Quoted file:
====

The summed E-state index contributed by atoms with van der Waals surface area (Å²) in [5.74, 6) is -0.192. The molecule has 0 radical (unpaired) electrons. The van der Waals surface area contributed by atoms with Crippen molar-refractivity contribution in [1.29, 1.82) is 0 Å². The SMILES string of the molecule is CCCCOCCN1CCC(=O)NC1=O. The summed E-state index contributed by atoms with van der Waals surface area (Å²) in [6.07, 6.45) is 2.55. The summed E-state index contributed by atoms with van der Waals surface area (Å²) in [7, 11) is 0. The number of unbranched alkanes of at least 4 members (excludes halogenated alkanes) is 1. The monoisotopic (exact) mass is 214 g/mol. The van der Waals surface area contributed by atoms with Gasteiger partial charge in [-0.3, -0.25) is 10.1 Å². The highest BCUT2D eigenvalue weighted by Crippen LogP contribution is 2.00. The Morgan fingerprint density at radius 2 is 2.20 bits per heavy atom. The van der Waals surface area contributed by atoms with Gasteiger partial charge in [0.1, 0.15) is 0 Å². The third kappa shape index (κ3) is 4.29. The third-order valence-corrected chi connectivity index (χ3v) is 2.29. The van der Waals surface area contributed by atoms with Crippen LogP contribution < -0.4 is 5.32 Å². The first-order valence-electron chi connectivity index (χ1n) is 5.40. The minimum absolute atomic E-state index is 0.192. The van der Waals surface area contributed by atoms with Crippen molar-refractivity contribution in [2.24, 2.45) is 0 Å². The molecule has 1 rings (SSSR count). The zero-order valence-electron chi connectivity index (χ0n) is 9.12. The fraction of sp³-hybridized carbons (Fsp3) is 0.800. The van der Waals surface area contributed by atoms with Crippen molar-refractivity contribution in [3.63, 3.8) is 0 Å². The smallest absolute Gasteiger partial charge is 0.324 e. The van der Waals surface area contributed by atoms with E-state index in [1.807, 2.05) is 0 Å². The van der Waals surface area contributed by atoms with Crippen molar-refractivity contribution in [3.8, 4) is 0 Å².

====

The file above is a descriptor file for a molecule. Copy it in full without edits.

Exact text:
The summed E-state index contributed by atoms with van der Waals surface area (Å²) in [5.74, 6) is -0.192. The molecule has 0 radical (unpaired) electrons. The van der Waals surface area contributed by atoms with Crippen molar-refractivity contribution in [1.29, 1.82) is 0 Å². The SMILES string of the molecule is CCCCOCCN1CCC(=O)NC1=O. The summed E-state index contributed by atoms with van der Waals surface area (Å²) in [6.07, 6.45) is 2.55. The summed E-state index contributed by atoms with van der Waals surface area (Å²) in [7, 11) is 0. The number of unbranched alkanes of at least 4 members (excludes halogenated alkanes) is 1. The monoisotopic (exact) mass is 214 g/mol. The van der Waals surface area contributed by atoms with Gasteiger partial charge in [-0.3, -0.25) is 10.1 Å². The highest BCUT2D eigenvalue weighted by Crippen LogP contribution is 2.00. The Morgan fingerprint density at radius 2 is 2.20 bits per heavy atom. The van der Waals surface area contributed by atoms with Gasteiger partial charge in [0.1, 0.15) is 0 Å². The third kappa shape index (κ3) is 4.29. The third-order valence-corrected chi connectivity index (χ3v) is 2.29. The van der Waals surface area contributed by atoms with Crippen LogP contribution < -0.4 is 5.32 Å². The first-order valence-electron chi connectivity index (χ1n) is 5.40. The minimum absolute atomic E-state index is 0.192. The van der Waals surface area contributed by atoms with Crippen molar-refractivity contribution in [2.24, 2.45) is 0 Å². The molecule has 1 rings (SSSR count). The zero-order valence-electron chi connectivity index (χ0n) is 9.12. The fraction of sp³-hybridized carbons (Fsp3) is 0.800. The van der Waals surface area contributed by atoms with Crippen molar-refractivity contribution in [3.63, 3.8) is 0 Å². The smallest absolute Gasteiger partial charge is 0.324 e. The van der Waals surface area contributed by atoms with E-state index in [1.807, 2.05) is 0 Å². The van der Waals surface area contributed by atoms with Crippen molar-refractivity contribution in [3.8, 4) is 0 Å².